OSX Terminal – Tab and window shortcuts

In a previous post, I shared a tip on Naming your Terminal tabs in OSX Lion. I’ve been meaning to share some additional shortcuts that I use day-to-day for opening new tabs and renaming them via the command line.

The workflow

We can rename tabs and windows as before:


# Rename tab
tabname "Funky Tab"

# Rename window
winname "Funky Window"

Or, leave out the name to base it the current directory:


# Rename tab to current directory name
tabname

# Rename window to current directory name
winname

…and to save typing, these are aliased as ‘tn’ and ‘tw’, so this will do the same:


# Rename tab to current directory name
tn

# Rename window to current directory name
wn

Now, for opening a new tab we have:


# Open new tab, cd into same directory as current tab and name it
tab

By default this will open a new tab, cd into the same directory as the current tab and name it based on it’s directory. You can optionally include a path:


# Open new tab, cd into specified directory and name it
tab ./path/to/directory

Of course, there is a lazy version of creating tabs too:


# Shortcut for 'tab'
t

The code

To get this functionality, just drop the following into your ~/.profile file:


function tabname {
  # Will use current dir name if called without arg.
  printf "\e]1;${1-$(basename `pwd`)}\a"
}
function winname {
  # Will use current dir name if called without arg.
  printf "\e]2;${1-$(basename `pwd`)}\a"
}
function tab {
  # Will cd into current dir if called without arg.
  osascript -e 'tell application "Terminal"' \
            -e 'tell application "System Events" to keystroke "t" using {command down}' \
            -e "do script \"cd `pwd` && cd ${1-.} && tabname && clear\" in front window" \
            -e 'end tell' > /dev/null
}
alias t='tab'
alias tn='tabname'
alias wn='winname'

See the Gist here.

Happy tabbing!

Git add -A and git commit one liner

When working with Git, I often find myself typing:


git add -A && git commit -m "My commit message"

This stages any changes including new files (which "git commit -am" doesn’t), marks any files that have been deleted from the working copy as removed and commits to the repository.

Following a quick Google search, and thanks to this handy git alias article, I created a “ca” (commit all) alias using:


git config --global alias.ca '!git add -A && git commit'

Now committing all changes is as simple as:


git ca -m "My commit message"

This is a good solution, however I prefer adding the following function to my ~/.profile file:


function gca {
  git add -A && git commit -m "$1"
}

Which gets us to:


gca "My commit message"

Embracing perfectionism as a long term goal

I’ve suffered for a long time with a condition known as perfectionism. It’s a debilitating disorder that hampers productivity through a constant pursuit of idealism.

There are many problems that come with being a perfectionist. Firstly, there is the aforementioned productivity impairment. But also, it’s hard to be happy with anything you produce or anything you’ve achieved in life, as you always believe you could have done better. This does have a side benefit of driving you toward your goals, the problem being that as a perfectionist, your goals are always evolving and often unrealistic.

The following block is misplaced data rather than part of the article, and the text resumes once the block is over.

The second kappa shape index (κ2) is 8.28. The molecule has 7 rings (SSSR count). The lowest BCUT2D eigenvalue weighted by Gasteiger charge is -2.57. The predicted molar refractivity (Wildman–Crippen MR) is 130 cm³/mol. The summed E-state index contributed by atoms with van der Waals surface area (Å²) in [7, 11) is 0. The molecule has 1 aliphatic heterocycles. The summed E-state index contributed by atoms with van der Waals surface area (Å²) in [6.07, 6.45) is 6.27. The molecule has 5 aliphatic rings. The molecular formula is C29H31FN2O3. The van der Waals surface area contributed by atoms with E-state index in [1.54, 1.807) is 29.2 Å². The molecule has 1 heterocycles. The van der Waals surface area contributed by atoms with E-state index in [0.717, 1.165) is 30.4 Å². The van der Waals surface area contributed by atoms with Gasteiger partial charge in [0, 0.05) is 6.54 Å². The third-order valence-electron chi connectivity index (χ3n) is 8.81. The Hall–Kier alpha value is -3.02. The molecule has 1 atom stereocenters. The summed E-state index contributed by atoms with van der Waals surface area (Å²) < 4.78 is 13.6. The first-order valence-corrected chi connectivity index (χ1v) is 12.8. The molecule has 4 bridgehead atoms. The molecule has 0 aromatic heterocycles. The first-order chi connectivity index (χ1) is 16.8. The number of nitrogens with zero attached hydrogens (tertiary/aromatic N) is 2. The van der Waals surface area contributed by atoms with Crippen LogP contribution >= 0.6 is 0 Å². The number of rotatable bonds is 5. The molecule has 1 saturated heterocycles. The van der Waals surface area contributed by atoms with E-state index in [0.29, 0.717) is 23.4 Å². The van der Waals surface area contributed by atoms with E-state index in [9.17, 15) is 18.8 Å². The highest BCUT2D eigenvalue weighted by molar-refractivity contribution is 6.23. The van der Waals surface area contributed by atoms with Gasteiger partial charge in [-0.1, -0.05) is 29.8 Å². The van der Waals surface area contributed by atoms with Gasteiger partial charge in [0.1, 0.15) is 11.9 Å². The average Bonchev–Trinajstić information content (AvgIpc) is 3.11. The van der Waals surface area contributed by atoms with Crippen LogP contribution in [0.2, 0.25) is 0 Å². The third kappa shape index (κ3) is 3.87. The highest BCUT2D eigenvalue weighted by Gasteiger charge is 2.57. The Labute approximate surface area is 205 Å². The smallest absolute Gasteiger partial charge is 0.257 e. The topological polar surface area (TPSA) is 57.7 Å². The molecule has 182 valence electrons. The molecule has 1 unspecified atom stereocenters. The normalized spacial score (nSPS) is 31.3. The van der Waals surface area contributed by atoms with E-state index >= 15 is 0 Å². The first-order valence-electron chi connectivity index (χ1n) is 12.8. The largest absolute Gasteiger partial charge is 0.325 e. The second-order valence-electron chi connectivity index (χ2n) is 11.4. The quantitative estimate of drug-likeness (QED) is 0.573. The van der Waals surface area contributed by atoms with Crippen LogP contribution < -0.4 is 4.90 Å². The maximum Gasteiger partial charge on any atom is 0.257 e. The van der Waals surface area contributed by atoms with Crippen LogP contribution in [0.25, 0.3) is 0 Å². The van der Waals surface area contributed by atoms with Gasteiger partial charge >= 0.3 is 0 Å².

I’ve fought with the productivity/perfectionism conundrum for a while now and have come to terms with the fact that I will always be a perfectionist at some level. Both my parents are perfectionists, it’s in my DNA. Instead of fighting this innate condition as I have done over the past few years, I’ve recently found a way of embracing perfectionism by treating perfection as a long term goal. So, what do I mean by this?

Let’s take an oil painting as an example. First the artist starts with a thick brush and large blocks of colour to give a general overview of his subject. At this stage he is much more agile and can easily change direction should he need to. Later, after the paint has dried a little, he adds more detail. He repeats this process until he is working with tiny brushes, on the minutest details. There is a great deal to be learned from this technique.

I am suggesting the long term goal of a perfect project, without getting bogged down by tiny details at the outset. Do just enough to fulfil the project requirements with a view to tweak (and perfect) further down the line; there is no point perfecting something that is subject to change. Giving yourself permission to let stuff go until later is the key, however it’s extremely important that this tweaking phase is included in the overall project plan.

Perfectionism is fine as a long term goal, just don’t let it hinder in reaching those goals.

Git – setting up a remote repository and doing an initial push

There is a great deal of documentation and many posts on Git out there, so this is more of a note to self as I keep forgetting the steps needed to set up a remote repository and doing an initial “push”.

So, firstly setup the remote repository:


ssh git@example.com
mkdir my_project.git
cd my_project.git
git init --bare
git update-server-info # If planning to serve via HTTP
exit

On local machine:


cd my_project
git init
git add *
git commit -m "My initial commit message"
git remote add origin git@example.com:my_project.git
git push -u origin master

Done!

Team members can now clone and track the remote repository using the following:


git clone git@example.com:my_project.git
cd my_project

Bonus

To have your terminal prompt display what branch you are currently on in green, add the following to your ~/.bash_profile (I have my current directory displayed in cyan):


function git-branch-name {
  git symbolic-ref HEAD 2>/dev/null | cut -d"/" -f 3
}
function git-branch-prompt {
  local branch=`git-branch-name`
  if [ $branch ]; then printf " [%s]" $branch; fi
}
PS1="\u@\h \[\033[0;36m\]\W\[\033[0m\]\[\033[0;32m\]\$(git-branch-prompt)\[\033[0m\] \$ "